Where the Wild Things Are
Based on the classic 1963 children's book by Maurice Sendak, the film version of Where the Wild Things Are had to expand upon the story -- which in its original format is only ten sentences long. Director/co-writer Spike Jonez (Being John Malkovich, Adaptation) does a good job bringing an enhanced story to life -- it's visually a treat to behold.
Max (Max Records from The Brothers Bloom), a rambunctious and sensitive boy from a broken home, feels misunderstood and runs away from his mother (Catherine Keener). With a vivid imagination, he sets sail and lands on an island where he meets mysterious and strange creatures whose emotions are as wild and unpredictable as their actions. The Wild Things desperately long for a leader to guide them, just as Max longs for a kingdom to rule. When Max is crowned king, he promises to create a place where everyone will be happy. But Max soon finds that ruling his kingdom is not so easy and that relationships prove to be more complicated than he originally thought.
The Wild Things are truly the stars of the film. The costumes and CGI work are amazing -- and the voice cast is near perfection. Past HBO stars James Gandolfini (The Sopranos) and Lauren Ambrose (Six Feet Under) are joined by Catherine O'Hara, Forrest Whitaker and Paul Dano. All are excellent, but Gandolfini (The Taking of Pelham 1-2-3) is especially revealing as the complex Carol.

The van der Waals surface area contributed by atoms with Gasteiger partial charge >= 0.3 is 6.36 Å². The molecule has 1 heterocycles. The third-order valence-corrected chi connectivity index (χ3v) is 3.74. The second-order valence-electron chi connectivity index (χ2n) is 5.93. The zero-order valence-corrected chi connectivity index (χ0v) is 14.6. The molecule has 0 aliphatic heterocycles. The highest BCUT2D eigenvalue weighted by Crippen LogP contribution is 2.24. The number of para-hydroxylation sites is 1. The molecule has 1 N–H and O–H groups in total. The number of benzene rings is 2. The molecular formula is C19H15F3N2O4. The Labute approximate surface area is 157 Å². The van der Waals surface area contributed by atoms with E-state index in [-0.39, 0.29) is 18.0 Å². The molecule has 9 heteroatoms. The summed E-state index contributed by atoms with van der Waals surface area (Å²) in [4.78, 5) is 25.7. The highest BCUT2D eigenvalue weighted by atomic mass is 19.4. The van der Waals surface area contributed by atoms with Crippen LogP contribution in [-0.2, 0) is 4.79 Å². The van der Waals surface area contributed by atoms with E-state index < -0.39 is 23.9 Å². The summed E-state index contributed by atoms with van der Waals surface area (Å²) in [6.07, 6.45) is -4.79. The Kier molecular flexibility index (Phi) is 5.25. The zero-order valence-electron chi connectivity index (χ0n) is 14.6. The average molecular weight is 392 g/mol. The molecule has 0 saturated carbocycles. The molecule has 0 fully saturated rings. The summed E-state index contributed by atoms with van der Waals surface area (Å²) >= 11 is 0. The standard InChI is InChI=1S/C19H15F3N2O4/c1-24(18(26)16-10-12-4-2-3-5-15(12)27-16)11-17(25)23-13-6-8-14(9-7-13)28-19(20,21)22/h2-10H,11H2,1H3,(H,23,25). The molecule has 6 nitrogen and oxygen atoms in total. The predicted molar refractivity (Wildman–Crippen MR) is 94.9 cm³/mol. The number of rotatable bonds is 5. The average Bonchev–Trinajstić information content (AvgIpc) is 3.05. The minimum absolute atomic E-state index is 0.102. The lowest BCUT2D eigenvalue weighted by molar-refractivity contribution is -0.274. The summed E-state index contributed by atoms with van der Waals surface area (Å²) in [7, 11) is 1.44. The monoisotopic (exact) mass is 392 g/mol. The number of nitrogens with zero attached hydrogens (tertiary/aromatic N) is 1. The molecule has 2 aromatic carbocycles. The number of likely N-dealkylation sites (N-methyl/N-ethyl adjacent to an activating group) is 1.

Co-written by David Eggers, the film is not perfect. The writing falls a bit short at times -- especially when Max abruptly departs from the island and returns home. And I'm still scratching my head at earlier scenes in the non-fantasy portion -- where it's winter one moment followed shortly by Max running away -- with no snow on the ground, but summer trees in full bloom lining the street. Why would Jonez pay so much attention to detail elsewhere, but make such a bewildering mistake in continuity there? Not the masterpiece I had hoped for, but still an enjoyable film. A final note: think twice about bringing the smaller kids -- it's a bit too dark and angry for them. [Rated PG; opens today]
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